Episode 21: Situational awareness lessons shared by a first responder struck by a car

 

Situational Awareness Matters Radio

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Situational Awareness Matters RadioOn this episode I interview Sean Balantic. After serving 6 years active duty as a United States Marine, Sean served as a federal firefighter prior to being employed by the Rochester, New York Fire Department where he has served for almost 7 years. Sean is assigned as a firefighter on Truck 3. In this interview, Sean shares his close call survivor story where he was struck by a car at an incident scene and has been off-work for nearly 3 months.

The episode begins with some exciting announcements about improvements coming to the Situational Awareness Matters community of learners, including: A rollout of the newly revised SAMatters Online Academy (adding the feature for departments to sign-up all their members for one price), a free class give away for new members, and the creation of a premium membership option on the website that will offer a whole host of features to improve safety and situational awareness. Watch the website for announcements.

Length: 37 minutes

Click the “Continue Reading” link below to access the show notes.

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Posted in Close Call Survivor, Competency, Decision Making, Emotions, firefighter situational awareness, human factors, Personal protective equipment, Risk Assessment, Safety, Situational awareness, size-up, Stress, Training, Tunneled Senses | Tagged , , , , , , , , , | Leave a comment

Expectations and situational awareness

spinningThe ability to develop and maintain situational awareness is a far more complex process than most people realize. I’ve had many responders say to me that as long as they are “paying attention” or “keeping their head on a swivel” or “looking up, down and all around”, they will have strong situational awareness.

I truly wish it were that simple. If it were, flawed situational awareness would not be one of the leading contributors to first responder near-miss and casualty events. Because, all we’d have to do to fix the problem is… pay better attention… keep our heads on a swivel… and look up, down and all around.

In this article, we are going to explore the role of expectations on forming and maintaining situational awareness.

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Episode 20: Mayday for Mental Health

 

Situational Awareness Matters Radio

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Situational Awareness MattersThis episode chronicles a father’s story of inspiration from tragedy. Listen in as I interview Fire Chief Patrick Kenny from the Village of Western Springs, Illinois Fire Department. Chief Kenny talks candidly about losing his son, Sean, to suicide – and the importance of mental health for first responders.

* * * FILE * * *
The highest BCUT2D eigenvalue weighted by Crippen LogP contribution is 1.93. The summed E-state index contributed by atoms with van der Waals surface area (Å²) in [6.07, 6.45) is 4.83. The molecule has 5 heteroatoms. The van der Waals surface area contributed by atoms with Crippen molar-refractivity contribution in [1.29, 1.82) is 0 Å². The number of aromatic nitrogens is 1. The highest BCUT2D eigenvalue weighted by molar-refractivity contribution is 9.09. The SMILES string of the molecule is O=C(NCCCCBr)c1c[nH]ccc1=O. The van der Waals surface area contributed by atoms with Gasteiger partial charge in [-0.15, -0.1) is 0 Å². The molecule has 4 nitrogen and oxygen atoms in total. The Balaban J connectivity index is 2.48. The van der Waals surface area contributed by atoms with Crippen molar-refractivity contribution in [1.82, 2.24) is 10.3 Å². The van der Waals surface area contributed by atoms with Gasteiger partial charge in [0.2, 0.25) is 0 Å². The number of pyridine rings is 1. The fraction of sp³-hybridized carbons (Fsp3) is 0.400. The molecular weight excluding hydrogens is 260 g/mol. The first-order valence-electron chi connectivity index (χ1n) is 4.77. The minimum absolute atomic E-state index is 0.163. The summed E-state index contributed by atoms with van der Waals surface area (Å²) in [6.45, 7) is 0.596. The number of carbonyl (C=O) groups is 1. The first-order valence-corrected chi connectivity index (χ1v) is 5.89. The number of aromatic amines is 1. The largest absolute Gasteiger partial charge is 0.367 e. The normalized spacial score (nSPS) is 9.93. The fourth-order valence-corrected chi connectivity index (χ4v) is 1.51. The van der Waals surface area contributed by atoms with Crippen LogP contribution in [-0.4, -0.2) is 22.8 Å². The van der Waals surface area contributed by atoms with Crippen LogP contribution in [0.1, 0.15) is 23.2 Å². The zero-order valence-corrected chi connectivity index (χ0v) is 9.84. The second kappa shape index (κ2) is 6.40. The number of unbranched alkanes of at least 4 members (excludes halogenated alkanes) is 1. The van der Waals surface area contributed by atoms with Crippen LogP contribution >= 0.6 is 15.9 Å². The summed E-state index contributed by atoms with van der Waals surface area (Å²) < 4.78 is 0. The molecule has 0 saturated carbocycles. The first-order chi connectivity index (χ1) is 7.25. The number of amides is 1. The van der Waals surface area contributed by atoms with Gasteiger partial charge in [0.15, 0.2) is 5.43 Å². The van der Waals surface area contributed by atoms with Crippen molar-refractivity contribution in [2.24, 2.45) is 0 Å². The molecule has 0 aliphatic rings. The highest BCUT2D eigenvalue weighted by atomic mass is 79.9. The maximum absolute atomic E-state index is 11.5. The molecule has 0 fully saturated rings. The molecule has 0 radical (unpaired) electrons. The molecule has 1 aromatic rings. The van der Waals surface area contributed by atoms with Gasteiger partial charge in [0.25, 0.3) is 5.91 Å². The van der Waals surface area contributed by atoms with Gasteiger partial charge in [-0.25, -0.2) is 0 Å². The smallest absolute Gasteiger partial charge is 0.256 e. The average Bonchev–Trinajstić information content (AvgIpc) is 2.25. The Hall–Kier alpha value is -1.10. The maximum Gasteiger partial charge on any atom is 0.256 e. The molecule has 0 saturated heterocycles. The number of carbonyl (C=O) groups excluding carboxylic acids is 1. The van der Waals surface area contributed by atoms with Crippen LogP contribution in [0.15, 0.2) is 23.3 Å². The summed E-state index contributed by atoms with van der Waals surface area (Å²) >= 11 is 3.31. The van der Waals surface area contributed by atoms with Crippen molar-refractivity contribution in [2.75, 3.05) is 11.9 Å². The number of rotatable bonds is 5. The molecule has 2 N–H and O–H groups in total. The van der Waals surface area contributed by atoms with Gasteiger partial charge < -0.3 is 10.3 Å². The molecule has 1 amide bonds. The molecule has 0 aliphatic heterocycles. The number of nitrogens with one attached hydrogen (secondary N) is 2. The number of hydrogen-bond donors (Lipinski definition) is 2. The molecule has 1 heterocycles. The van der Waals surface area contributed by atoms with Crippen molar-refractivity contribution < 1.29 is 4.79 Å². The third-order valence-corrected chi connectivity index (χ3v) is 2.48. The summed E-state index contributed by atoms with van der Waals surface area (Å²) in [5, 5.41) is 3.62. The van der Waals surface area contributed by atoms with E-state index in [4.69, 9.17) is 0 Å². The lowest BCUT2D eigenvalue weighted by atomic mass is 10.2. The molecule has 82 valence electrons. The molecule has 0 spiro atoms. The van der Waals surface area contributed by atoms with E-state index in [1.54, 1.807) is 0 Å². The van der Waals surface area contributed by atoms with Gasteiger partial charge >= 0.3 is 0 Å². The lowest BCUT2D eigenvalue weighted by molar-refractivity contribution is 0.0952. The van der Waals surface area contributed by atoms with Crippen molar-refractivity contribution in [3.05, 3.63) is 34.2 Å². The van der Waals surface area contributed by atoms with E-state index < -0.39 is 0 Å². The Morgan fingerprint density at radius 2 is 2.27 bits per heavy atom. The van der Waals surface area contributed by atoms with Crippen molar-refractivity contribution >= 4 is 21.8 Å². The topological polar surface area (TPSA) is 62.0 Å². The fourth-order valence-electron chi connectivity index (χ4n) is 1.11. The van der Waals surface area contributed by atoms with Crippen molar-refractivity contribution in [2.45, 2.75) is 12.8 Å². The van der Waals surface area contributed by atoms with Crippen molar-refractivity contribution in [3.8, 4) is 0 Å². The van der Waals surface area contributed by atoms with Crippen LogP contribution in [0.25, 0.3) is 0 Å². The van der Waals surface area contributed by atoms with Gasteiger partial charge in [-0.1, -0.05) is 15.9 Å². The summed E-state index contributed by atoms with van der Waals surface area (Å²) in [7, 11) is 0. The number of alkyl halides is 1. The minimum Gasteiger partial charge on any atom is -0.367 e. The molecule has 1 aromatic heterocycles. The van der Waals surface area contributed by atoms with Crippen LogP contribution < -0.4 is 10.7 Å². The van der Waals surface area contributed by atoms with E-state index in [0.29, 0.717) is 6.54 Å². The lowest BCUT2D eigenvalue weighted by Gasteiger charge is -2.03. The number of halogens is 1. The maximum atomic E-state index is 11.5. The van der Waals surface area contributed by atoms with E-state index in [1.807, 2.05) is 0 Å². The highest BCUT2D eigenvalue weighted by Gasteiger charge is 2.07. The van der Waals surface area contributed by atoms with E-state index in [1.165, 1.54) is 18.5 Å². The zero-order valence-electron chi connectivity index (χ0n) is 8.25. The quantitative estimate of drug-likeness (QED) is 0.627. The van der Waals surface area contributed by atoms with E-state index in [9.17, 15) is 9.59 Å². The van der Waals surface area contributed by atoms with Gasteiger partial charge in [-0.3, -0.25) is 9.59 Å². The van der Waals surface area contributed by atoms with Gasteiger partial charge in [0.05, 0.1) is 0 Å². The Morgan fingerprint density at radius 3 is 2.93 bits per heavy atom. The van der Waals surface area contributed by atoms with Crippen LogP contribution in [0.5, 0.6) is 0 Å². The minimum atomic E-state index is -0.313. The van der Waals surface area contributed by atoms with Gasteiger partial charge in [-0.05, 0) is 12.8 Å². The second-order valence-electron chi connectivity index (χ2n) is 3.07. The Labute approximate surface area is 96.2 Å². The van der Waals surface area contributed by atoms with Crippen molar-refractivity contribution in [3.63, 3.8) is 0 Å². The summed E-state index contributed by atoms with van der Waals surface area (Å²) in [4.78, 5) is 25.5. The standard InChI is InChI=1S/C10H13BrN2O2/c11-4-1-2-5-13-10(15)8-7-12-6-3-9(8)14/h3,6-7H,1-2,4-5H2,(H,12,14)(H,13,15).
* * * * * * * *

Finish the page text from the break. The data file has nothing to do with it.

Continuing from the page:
Length: 33 minutes

 

 

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Posted in Attention Management, Communications, Culture, Decision Making, Emotions, Fear, firefighter situational awareness, Human Behavior, Leadership, Mayday and RIT, Safety, Situational awareness, Standard Operating Procedures/Guidelines, Stress | Tagged , , , , , , , , , , | Leave a comment

Teaching situational awareness and decision making

teachlearnSituational awareness is the foundation for good decision making. Situational awareness is formed by observing… and understanding what is happening in your environment, in the context of how time is passing. That “understanding” is then used to make predictions of future events. For those who have attended my full-day situational awareness classes you know this is a simplified explanation but it will due for the discussion we are about to have on teaching situational awareness and decision making.

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Episode 19: Situational awareness lessons from a first responder shot in the face

 

Situational Awareness Matters Radio

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Situational Awareness MattersThis close call survival story is an amazing interview with Okaloosa County Sheriff Investigator Steven Hough. This episode retells the story of a first responder shot in the face by an assailant during a standoff. He will share with you what happened as the suspect, armed with an assault rifle, charged the vehicle Investigator Hough and fellow officers were taking over behind. The show notes include audio and video content.